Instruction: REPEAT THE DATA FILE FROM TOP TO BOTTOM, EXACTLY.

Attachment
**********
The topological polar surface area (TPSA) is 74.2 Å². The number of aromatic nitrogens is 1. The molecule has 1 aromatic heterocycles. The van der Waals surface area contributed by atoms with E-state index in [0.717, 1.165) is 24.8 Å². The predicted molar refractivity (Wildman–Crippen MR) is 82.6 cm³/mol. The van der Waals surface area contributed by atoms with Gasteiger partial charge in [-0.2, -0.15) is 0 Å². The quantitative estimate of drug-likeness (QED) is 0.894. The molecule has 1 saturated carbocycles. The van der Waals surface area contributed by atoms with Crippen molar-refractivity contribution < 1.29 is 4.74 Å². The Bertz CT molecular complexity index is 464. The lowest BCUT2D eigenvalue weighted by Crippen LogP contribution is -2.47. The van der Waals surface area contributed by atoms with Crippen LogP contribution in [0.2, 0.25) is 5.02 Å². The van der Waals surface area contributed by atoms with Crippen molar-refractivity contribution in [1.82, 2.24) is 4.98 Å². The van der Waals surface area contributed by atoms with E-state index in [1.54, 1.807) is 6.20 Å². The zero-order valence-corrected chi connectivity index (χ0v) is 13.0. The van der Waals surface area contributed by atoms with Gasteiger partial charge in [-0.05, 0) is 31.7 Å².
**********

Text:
The topological polar surface area (TPSA) is 74.2 Å². The number of aromatic nitrogens is 1. The molecule has 1 aromatic heterocycles. The van der Waals surface area contributed by atoms with E-state index in [0.717, 1.165) is 24.8 Å². The predicted molar refractivity (Wildman–Crippen MR) is 82.6 cm³/mol. The van der Waals surface area contributed by atoms with Gasteiger partial charge in [-0.2, -0.15) is 0 Å². The quantitative estimate of drug-likeness (QED) is 0.894. The molecule has 1 saturated carbocycles. The van der Waals surface area contributed by atoms with Crippen molar-refractivity contribution < 1.29 is 4.74 Å². The Bertz CT molecular complexity index is 464. The lowest BCUT2D eigenvalue weighted by Crippen LogP contribution is -2.47. The van der Waals surface area contributed by atoms with Crippen LogP contribution in [0.2, 0.25) is 5.02 Å². The van der Waals surface area contributed by atoms with Crippen molar-refractivity contribution in [1.82, 2.24) is 4.98 Å². The van der Waals surface area contributed by atoms with E-state index in [1.54, 1.807) is 6.20 Å². The zero-order valence-corrected chi connectivity index (χ0v) is 13.0. The van der Waals surface area contributed by atoms with Gasteiger partial charge in [-0.05, 0) is 31.7 Å².